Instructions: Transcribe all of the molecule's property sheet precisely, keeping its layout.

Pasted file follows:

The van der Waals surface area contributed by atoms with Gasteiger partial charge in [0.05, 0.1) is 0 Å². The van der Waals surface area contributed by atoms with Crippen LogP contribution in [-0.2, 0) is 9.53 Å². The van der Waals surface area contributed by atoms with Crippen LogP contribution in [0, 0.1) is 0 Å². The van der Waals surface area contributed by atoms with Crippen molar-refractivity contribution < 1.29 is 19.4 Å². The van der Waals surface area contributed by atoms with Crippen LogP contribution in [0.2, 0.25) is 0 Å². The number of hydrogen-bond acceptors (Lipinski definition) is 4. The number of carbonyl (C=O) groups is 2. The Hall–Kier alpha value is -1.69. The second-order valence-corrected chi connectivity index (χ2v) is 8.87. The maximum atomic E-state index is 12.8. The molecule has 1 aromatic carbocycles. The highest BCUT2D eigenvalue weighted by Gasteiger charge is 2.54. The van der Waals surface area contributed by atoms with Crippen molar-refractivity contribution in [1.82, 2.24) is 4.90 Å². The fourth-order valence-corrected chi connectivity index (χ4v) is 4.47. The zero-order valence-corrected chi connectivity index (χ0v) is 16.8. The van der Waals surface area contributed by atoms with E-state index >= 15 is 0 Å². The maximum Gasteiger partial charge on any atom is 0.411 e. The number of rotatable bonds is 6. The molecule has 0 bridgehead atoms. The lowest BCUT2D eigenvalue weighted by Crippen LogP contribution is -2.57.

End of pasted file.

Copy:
The van der Waals surface area contributed by atoms with Gasteiger partial charge in [0.05, 0.1) is 0 Å². The van der Waals surface area contributed by atoms with Crippen LogP contribution in [-0.2, 0) is 9.53 Å². The van der Waals surface area contributed by atoms with Crippen LogP contribution in [0, 0.1) is 0 Å². The van der Waals surface area contributed by atoms with Crippen molar-refractivity contribution < 1.29 is 19.4 Å². The van der Waals surface area contributed by atoms with Crippen LogP contribution in [0.2, 0.25) is 0 Å². The number of hydrogen-bond acceptors (Lipinski definition) is 4. The number of carbonyl (C=O) groups is 2. The Hall–Kier alpha value is -1.69. The second-order valence-corrected chi connectivity index (χ2v) is 8.87. The maximum atomic E-state index is 12.8. The molecule has 1 aromatic carbocycles. The highest BCUT2D eigenvalue weighted by Gasteiger charge is 2.54. The van der Waals surface area contributed by atoms with Crippen molar-refractivity contribution in [1.82, 2.24) is 4.90 Å². The fourth-order valence-corrected chi connectivity index (χ4v) is 4.47. The zero-order valence-corrected chi connectivity index (χ0v) is 16.8. The van der Waals surface area contributed by atoms with E-state index >= 15 is 0 Å². The maximum Gasteiger partial charge on any atom is 0.411 e. The number of rotatable bonds is 6. The molecule has 0 bridgehead atoms. The lowest BCUT2D eigenvalue weighted by Crippen LogP contribution is -2.57.